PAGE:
A couple weekends ago, the dog and I were standing by the utility pole out in front of the house. I was just standing there. He was doing a bit more. I saw a discarded plastic bottle whose label (below-left) featured a cartoon illustration of a bottle with a smiling face. I picked it up for closer examination. “Big Burst” from American Beverage Corp. I peeled off the label and—(once the dog was finished)—tossed the bottle into the recycling can. Couple days later, I saw another discarded Big Burst bottle across the street and deduced that the deli on the corner must sell ’em. That’s where I bought the orange-flavored bottle (below-center) and where I also found this Big Burst carton (below-right).
Anthropomorphic cartoon-product mascots used to be pretty prevalent and a lot of them are still around. Usually they are a food-come-to-life sort of thing. But product mascots in which the character is the product’s package “come to life” are little more unusual. Sort of like Droste effect packaging meets Fantasia. Or maybe it’s just the inverse of our recent tendency to think of ourselves and other people as packages. (See: Who’s That Brand?) People are packages and packages are people.
Looking into the mysterious “Big Burst” bottle, I stumbled upon several other examples from the same company. American Beverage Corporation also makes “Little Hug” and “Teenie”—both of which feature anthropomorphic bottle illustrations. How many other package mascots are out there?
(More packaging mascots, after the jump…)
I don’t want to count the Kool-Aid pitcher/man, because even though it is a container-come-to-life on a product package, it’s really a cross-referential package rather than a self-referential one. (like Jarritos) Since Kool-aid is sold in packets rather than in pitchers. (Anthropomorphic packets, I would be interested in seeing.)
And, fond as I am of him, neither do I want to include Mr. Peanut. Yes, I know—an unshelled peanut could be considered a type of package since it protects and contains the edible part—but, that’s a whole other subject.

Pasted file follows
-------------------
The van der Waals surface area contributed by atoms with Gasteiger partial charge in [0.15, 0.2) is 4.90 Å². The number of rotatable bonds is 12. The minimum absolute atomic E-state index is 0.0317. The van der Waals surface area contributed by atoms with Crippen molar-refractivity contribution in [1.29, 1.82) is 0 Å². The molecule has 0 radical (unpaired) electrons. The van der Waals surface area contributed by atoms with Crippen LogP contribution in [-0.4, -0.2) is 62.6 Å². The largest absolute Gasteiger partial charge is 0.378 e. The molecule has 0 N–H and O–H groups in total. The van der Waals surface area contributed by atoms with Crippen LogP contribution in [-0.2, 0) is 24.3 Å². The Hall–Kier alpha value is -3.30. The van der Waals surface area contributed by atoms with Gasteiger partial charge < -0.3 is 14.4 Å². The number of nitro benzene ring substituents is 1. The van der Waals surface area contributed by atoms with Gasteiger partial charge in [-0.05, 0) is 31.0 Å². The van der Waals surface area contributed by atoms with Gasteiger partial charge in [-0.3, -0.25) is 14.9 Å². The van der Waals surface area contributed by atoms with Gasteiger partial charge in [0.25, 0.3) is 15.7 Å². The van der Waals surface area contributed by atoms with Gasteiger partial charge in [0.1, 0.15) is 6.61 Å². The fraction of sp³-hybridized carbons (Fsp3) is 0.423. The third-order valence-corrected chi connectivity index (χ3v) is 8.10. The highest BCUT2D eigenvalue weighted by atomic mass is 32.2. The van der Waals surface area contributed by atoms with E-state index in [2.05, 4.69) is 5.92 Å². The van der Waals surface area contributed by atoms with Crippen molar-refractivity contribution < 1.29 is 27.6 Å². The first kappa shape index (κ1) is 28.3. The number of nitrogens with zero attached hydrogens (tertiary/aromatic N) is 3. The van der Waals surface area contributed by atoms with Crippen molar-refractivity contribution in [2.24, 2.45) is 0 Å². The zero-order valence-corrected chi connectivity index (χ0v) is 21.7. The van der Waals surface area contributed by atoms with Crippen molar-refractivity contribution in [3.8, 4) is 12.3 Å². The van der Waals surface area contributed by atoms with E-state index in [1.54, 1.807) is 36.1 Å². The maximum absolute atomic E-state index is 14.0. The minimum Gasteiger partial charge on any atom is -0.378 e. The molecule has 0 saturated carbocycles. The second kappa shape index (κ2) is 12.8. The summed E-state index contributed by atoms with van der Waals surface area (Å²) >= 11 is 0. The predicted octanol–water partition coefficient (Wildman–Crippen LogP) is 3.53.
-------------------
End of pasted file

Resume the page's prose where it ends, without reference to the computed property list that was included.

I did find some old stuff that qualifies…
The Shepherd and Animated Bottle, a 1792 Hand-colored etching from The British Museum
Tio Pepe, a Spanish sherry manufactured by the Gonzalez Byass  company, has used an anthropomorphic bottle in their advertising for over 100 years.
Picasso with an anthropomorphic Tio Pepe bottle
Snider’s ads from from The Gallery of Graphic Design site
Log Cabin syrup ads from The Gallery of Graphic Design site. The ad on the left shows an interesting log-cabin shaped syrup package and a propensity for bringing food products to life; the second ad shows the anthropomorphized log-cabin/package.
Part of a wider human tendency to project reassuringly human characteristics onto objects in the world around us, anthropomorphic packages seek to reassure the consumer: it’s safe to buy the product.
Not that packaging coming to life, is always such a reassuring thing. Below is the 1936 MGM cartoon, “Bottles,” in which a number of different bottles become animated and scary mischief ensues. (Notable cameos by Absorbine Jr. and Listerine)
Another nice animation of packaging occurs in the video for the song, “Coffee & Tea” by the band, Blur. Here, a gable-top milk carton is brought to life via stop motion animation. Pathos and tragedy and a nice use of the lost-child-on-the-milk-carton in the plot.
And finally, we have a Suntory commercial showing another, perhaps more modern type of anthropomorphic package: not a hackneyed illustration of a package with arms and legs, but an actual package, labeled with a face. It’s structural integrity—as a bottle or a can, etc.—more or less intact. Here, there is clearly some type of psychological reassurance at work. Comfort food?
Not that Suntory is above adding some arms and legs to their packaging, as well. Check out the Natchan! party.
There must be other contemporary examples that I haven’t found—both of the illustrated, package-walking-around-with-legs type, as well as the more minimal, package-has-a-face variety. I’d welcome further contributions.
- Captain RF Scott’s ill-fated expedition—(See: Frozen Packaging)—was actually sponsored by Gonzalez Byass. See a photo of the expedition team on the Tio Pepe website.
Beach Packaging Design